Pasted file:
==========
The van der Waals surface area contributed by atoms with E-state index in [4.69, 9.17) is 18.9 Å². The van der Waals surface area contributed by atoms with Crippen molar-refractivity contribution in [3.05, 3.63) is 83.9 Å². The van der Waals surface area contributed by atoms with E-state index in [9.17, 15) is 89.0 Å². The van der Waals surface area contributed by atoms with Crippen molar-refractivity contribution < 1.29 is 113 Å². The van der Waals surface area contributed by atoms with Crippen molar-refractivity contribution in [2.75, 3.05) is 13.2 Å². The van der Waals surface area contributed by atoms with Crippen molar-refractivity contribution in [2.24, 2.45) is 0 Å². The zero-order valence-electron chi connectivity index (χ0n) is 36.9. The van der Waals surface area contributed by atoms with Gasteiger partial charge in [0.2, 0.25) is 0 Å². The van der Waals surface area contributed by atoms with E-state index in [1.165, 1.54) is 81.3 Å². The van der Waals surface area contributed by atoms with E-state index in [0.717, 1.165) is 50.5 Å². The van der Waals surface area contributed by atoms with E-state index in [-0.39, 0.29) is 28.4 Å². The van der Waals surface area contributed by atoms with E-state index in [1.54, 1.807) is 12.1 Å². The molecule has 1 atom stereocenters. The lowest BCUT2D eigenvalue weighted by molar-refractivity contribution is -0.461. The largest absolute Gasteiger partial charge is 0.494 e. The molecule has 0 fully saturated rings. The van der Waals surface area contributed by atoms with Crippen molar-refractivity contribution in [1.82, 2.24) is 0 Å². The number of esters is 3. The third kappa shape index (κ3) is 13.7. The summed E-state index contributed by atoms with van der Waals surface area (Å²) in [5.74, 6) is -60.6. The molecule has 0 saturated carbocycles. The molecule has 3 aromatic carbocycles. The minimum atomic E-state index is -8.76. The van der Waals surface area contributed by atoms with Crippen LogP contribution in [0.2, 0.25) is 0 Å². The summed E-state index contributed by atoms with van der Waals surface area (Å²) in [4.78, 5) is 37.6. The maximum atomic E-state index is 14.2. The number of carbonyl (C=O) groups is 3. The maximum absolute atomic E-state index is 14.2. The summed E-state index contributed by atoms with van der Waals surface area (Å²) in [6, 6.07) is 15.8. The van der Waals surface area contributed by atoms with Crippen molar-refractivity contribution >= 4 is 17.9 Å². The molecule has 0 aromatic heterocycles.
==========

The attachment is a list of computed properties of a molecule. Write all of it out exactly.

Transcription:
The van der Waals surface area contributed by atoms with E-state index in [4.69, 9.17) is 18.9 Å². The van der Waals surface area contributed by atoms with Crippen molar-refractivity contribution in [3.05, 3.63) is 83.9 Å². The van der Waals surface area contributed by atoms with E-state index in [9.17, 15) is 89.0 Å². The van der Waals surface area contributed by atoms with Crippen molar-refractivity contribution < 1.29 is 113 Å². The van der Waals surface area contributed by atoms with Crippen molar-refractivity contribution in [2.75, 3.05) is 13.2 Å². The van der Waals surface area contributed by atoms with Crippen molar-refractivity contribution in [2.24, 2.45) is 0 Å². The zero-order valence-electron chi connectivity index (χ0n) is 36.9. The van der Waals surface area contributed by atoms with Gasteiger partial charge in [0.2, 0.25) is 0 Å². The van der Waals surface area contributed by atoms with E-state index in [1.165, 1.54) is 81.3 Å². The van der Waals surface area contributed by atoms with E-state index in [0.717, 1.165) is 50.5 Å². The van der Waals surface area contributed by atoms with E-state index in [-0.39, 0.29) is 28.4 Å². The van der Waals surface area contributed by atoms with E-state index in [1.54, 1.807) is 12.1 Å². The molecule has 1 atom stereocenters. The lowest BCUT2D eigenvalue weighted by molar-refractivity contribution is -0.461. The largest absolute Gasteiger partial charge is 0.494 e. The molecule has 0 fully saturated rings. The van der Waals surface area contributed by atoms with Crippen molar-refractivity contribution in [1.82, 2.24) is 0 Å². The number of esters is 3. The third kappa shape index (κ3) is 13.7. The summed E-state index contributed by atoms with van der Waals surface area (Å²) in [5.74, 6) is -60.6. The molecule has 0 saturated carbocycles. The molecule has 3 aromatic carbocycles. The minimum atomic E-state index is -8.76. The van der Waals surface area contributed by atoms with Crippen LogP contribution in [0.2, 0.25) is 0 Å². The summed E-state index contributed by atoms with van der Waals surface area (Å²) in [4.78, 5) is 37.6. The maximum atomic E-state index is 14.2. The number of carbonyl (C=O) groups is 3. The maximum absolute atomic E-state index is 14.2. The summed E-state index contributed by atoms with van der Waals surface area (Å²) in [6, 6.07) is 15.8. The van der Waals surface area contributed by atoms with Crippen molar-refractivity contribution >= 4 is 17.9 Å². The molecule has 0 aromatic heterocycles.